The Court of Appeals explains that you can’t throw out a Complaint before its filed.
Plaintiff believed that her stepmother financially exploited her father, who had suffered from dementia for some time before his death. Pursuant to the vulnerable-adult statute (45-456) she petitioned for leave to file a Complaint. Stepmother opposed it, arguing that the actions she took were authorized by the trust of which she was the trustee. The trial court agreed and denied the petition. Plaintiff appealed.
On appeal Stepmother argued that Plaintiff lacked “standing.” The statute allows the vulnerable adult or his conservator to file a Complaint; if they don’t, any “interested person” may petition the court to do so. Plaintiff’s interest was obvious, especially since Stepmother’s machinations had cut the daughter out of the trust. “Standing,” therefore, “was not in dispute.”
It isn’t clear whether the trial court thought this was an issue of standing or whether it was perhaps thinking of failure to state a claim; the opinion mentions the latter, though that has no more to do with this than does standing. The trial court’s lengthy order ruled in detail on the merits: Stepmother’s actions were allowed by the trust instrument and therefore, by the terms of the statute, she cannot be liable under it. The question is whether you can do that before the case is even filed.
For guidance on what a court should look for before granting a petition under this statute the court looks to a recent hornbook. The answer is: standing. For some reason the court seems reluctant to say that but that’s what it boils down to. There must have been no filing by the vulnerable adult or conservator and the petitioner must be an interested person. If there are more than one of those then the trial court can, as “gatekeeper,” pick the most appropriate. It must “accept the factual allegations of the proposed complaint as true.” The matters considered by the trial court in this case should have been addressed by motion filed after the Complaint.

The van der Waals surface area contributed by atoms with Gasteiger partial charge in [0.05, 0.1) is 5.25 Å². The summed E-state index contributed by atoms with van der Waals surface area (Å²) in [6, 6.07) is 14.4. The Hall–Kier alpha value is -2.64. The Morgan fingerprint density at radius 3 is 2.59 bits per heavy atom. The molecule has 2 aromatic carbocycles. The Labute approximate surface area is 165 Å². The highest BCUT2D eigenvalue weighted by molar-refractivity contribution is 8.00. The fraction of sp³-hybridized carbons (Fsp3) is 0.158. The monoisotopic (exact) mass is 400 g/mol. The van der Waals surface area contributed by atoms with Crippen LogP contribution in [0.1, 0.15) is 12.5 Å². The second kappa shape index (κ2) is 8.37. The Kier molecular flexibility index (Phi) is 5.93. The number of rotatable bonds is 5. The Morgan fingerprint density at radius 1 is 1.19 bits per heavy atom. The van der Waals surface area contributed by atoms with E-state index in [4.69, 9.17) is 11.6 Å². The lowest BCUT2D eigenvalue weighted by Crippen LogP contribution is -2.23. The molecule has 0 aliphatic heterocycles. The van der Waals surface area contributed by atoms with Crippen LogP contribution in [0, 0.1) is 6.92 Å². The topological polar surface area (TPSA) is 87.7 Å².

Reversed and remanded.
There are various other times when leave must be sought before making an allegation. Though the issue might be novel in connection with this statute, Stepmother was hardly unique or original in confusing a right to file with a right to prevail. It is unfortunate that the probate judge did so as well; perhaps he considered himself to be acting in the interest of “judicial efficiency,” which is nowadays — as we have mentioned before — routinely an excuse for cutting corners. The question now is whether, having announced his views on the merits, he will presume to keep the case.
We’re not sure what the court’s style book says this month about “complaint.” Without a capital, its what you have when someone aggrieves or annoys you. With a capital, its what you file to do something about that. Treating “Complaint” as a name used to be understood. The opinion does not capitalize it, even though it uniformly capitalizes “Trust,” the abbreviation of the name of the thing Mr. Stephens established.
(Opinion: In re The Stephens Revocable Trust)